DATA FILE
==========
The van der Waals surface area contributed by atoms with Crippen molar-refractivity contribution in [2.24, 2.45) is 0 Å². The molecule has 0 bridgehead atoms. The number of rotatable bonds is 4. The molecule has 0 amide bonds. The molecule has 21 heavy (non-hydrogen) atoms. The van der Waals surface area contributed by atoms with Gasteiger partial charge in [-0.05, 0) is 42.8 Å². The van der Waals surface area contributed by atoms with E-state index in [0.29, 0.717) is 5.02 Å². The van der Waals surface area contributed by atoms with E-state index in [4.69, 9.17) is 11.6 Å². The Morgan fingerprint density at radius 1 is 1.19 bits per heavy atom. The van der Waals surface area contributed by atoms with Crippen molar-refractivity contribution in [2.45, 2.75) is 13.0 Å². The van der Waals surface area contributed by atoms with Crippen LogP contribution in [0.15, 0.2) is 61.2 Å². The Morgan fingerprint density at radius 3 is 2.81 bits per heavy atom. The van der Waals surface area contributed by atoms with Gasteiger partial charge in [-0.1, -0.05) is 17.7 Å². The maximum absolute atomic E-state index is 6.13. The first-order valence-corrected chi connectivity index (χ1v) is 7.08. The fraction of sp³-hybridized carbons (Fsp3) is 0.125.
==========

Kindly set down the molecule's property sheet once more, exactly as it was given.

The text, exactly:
The van der Waals surface area contributed by atoms with Crippen molar-refractivity contribution in [2.24, 2.45) is 0 Å². The molecule has 0 bridgehead atoms. The number of rotatable bonds is 4. The molecule has 0 amide bonds. The molecule has 21 heavy (non-hydrogen) atoms. The van der Waals surface area contributed by atoms with Gasteiger partial charge in [-0.05, 0) is 42.8 Å². The van der Waals surface area contributed by atoms with E-state index in [0.29, 0.717) is 5.02 Å². The van der Waals surface area contributed by atoms with E-state index in [4.69, 9.17) is 11.6 Å². The Morgan fingerprint density at radius 1 is 1.19 bits per heavy atom. The van der Waals surface area contributed by atoms with Crippen molar-refractivity contribution in [2.45, 2.75) is 13.0 Å². The van der Waals surface area contributed by atoms with Crippen LogP contribution in [0.15, 0.2) is 61.2 Å². The Morgan fingerprint density at radius 3 is 2.81 bits per heavy atom. The van der Waals surface area contributed by atoms with Gasteiger partial charge in [-0.1, -0.05) is 17.7 Å². The maximum absolute atomic E-state index is 6.13. The first-order valence-corrected chi connectivity index (χ1v) is 7.08. The fraction of sp³-hybridized carbons (Fsp3) is 0.125.